Mark Smith, who teaches political science, comparative religion and communication at the University of Washington, will speak about our commonalities at One Day University in Seattle.
Tall book shelves cover almost half the wall space in Mark Smith’s small office on the University of Washington campus. He motions to them. Books just like these helped the UW professor of political science and adjunct professor of comparative religion and communication reinvent himself.
Smith, one of four professors from various U.S. universities speaking at The Seattle Times-sponsored adult-education event One Day University on March 7, credits Alan Wolfe’s “The Transformation of American Religion” and other works in political science and sociology for leading him to research the relationship between religion and politics. His conclusion: The social divide in America is not as great as it may seem.
“I would put it in terms of, ‘Is America coming apart at the seams?’” Smith said of his upcoming lecture. “A lot of people think that it is. If you look at the country, they think that it’s really fundamentally split … and my claim is gong to be that, yes, there are differences, but don’t forget all the things we agree upon.”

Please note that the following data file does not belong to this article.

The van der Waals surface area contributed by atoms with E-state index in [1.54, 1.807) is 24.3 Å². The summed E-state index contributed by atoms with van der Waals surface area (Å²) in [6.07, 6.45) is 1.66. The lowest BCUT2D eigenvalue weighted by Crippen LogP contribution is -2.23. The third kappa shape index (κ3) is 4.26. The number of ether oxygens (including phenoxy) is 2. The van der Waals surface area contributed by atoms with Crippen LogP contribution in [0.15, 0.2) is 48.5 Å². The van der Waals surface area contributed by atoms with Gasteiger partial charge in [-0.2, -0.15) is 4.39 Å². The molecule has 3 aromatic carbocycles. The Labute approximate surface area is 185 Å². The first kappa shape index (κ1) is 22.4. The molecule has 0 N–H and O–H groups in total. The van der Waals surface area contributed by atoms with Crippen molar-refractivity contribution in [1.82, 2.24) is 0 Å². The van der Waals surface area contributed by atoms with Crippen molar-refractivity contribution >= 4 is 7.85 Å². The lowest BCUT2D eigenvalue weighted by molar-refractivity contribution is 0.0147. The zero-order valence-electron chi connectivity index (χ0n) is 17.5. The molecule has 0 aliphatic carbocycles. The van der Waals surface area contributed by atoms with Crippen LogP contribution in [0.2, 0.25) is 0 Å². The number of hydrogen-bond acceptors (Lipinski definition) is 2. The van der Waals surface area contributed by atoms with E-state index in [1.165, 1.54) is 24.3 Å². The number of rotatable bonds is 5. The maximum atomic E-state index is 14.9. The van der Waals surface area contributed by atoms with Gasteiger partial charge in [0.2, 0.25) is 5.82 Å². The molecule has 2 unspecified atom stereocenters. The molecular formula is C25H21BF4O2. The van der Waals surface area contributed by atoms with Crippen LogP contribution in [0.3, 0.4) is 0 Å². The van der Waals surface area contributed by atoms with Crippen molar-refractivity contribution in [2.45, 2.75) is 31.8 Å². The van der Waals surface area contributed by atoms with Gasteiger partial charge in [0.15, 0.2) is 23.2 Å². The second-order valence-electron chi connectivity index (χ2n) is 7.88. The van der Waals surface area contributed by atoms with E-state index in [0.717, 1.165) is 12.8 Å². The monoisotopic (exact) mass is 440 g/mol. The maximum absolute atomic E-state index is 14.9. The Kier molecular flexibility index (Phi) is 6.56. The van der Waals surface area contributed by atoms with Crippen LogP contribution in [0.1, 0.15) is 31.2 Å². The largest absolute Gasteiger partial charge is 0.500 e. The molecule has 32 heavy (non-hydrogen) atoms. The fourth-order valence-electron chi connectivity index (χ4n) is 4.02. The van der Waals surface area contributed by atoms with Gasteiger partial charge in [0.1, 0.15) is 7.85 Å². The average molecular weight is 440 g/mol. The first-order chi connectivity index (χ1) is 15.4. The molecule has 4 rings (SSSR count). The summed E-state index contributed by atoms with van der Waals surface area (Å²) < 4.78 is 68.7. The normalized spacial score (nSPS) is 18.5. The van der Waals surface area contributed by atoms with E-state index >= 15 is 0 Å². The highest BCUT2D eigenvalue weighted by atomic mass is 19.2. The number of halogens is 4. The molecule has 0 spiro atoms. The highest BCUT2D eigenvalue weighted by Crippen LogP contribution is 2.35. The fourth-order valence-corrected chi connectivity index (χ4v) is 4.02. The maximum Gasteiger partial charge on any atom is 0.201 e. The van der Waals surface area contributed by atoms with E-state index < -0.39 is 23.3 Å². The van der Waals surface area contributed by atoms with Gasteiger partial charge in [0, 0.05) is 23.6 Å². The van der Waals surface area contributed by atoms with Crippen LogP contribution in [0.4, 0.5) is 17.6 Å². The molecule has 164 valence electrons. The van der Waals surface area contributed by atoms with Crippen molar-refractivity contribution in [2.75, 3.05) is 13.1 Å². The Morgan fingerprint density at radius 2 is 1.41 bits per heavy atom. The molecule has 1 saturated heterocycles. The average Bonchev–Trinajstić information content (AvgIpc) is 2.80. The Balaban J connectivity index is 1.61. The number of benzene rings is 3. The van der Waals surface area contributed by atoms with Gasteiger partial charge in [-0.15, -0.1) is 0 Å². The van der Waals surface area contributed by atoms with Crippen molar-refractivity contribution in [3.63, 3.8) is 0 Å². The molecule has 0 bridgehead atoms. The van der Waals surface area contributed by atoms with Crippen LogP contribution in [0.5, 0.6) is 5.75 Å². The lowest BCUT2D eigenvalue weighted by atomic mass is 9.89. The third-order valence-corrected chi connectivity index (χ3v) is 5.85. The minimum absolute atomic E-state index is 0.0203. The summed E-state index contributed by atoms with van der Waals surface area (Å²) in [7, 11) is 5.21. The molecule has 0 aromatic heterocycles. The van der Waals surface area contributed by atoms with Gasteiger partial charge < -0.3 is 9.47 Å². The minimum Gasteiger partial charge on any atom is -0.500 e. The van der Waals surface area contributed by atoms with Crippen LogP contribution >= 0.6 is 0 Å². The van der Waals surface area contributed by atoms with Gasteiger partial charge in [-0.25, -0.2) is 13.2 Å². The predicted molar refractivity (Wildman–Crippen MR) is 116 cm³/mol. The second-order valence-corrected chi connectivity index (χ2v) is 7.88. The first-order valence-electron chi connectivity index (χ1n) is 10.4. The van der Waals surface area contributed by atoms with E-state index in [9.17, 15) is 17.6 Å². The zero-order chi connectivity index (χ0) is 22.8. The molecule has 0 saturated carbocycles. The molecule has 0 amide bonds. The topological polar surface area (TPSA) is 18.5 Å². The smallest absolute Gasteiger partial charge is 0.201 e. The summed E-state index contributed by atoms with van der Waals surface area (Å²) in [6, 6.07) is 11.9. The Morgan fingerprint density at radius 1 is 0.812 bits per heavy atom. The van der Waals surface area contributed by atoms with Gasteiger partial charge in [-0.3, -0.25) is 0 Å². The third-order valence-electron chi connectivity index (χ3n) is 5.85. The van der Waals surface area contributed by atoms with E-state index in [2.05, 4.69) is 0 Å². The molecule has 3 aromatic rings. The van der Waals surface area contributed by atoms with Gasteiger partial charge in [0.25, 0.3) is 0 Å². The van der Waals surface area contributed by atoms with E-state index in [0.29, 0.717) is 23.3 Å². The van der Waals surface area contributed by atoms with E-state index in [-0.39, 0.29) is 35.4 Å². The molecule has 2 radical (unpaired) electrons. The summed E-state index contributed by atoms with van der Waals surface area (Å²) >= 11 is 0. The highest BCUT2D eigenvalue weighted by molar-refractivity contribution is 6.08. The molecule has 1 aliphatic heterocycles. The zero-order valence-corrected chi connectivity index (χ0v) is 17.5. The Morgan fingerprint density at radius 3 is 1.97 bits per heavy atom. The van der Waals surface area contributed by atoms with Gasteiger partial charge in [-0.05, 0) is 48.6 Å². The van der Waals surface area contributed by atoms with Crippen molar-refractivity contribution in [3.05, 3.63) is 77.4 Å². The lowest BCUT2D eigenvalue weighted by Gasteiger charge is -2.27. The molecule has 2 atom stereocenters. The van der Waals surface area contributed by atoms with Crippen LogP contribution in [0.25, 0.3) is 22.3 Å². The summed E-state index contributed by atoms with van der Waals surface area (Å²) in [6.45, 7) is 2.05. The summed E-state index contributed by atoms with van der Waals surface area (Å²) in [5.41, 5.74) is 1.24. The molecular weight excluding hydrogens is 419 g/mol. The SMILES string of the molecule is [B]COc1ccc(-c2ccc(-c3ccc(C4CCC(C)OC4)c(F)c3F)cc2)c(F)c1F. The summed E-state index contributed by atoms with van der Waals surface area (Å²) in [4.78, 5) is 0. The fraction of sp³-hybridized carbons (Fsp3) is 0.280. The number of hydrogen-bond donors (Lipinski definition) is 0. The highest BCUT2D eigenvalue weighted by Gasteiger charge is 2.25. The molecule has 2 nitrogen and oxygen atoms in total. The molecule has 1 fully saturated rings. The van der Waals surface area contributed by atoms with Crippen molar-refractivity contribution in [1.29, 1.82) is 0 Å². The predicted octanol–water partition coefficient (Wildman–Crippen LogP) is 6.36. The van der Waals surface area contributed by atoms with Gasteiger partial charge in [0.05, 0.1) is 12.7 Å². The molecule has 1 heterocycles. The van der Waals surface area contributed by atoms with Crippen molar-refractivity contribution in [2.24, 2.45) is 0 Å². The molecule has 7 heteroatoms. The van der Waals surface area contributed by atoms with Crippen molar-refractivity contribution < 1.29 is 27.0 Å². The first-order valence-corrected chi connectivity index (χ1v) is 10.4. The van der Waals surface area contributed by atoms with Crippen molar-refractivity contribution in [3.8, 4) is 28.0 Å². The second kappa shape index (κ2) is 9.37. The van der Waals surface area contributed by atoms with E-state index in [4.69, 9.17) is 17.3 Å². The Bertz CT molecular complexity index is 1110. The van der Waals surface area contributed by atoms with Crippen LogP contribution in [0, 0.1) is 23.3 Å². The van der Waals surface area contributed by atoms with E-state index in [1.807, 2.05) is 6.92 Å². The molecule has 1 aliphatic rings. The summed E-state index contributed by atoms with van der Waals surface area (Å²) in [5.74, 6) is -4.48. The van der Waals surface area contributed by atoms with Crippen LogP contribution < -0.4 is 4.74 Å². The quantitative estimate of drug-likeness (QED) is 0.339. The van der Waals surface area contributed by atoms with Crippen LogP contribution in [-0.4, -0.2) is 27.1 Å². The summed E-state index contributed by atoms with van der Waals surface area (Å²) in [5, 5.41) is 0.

One Day University
9:30 a.m.-4 p.m., March 7,
Washington State Convention Center, 800 Convention Place, Seattle; sold out (onedayu.com).
Those things include a capitalist, but regulated economy; some kind of a welfare state; and separation of church and state, said Smith, who has been teaching at UW since 1997. He started his research examining the political power of business in America, before transitioning to the conservative movement and its economic rhetoric.
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Smith argues that the American citizenry has more in common than it realizes. The news media buries the similarities, Smith said, in favor of more attention-grabbing reports. TVs are tuned to the struggle in Washington, D.C., with a democratic president and republican Congress, instead of stories about handshaking and agreement.
“No reporter wants to report that story and no reader, viewer or listener wants to read or view or watch that,” Smith said. “So the whole system is biased toward overrepresenting the conflict areas and underrepresenting the areas of agreement.”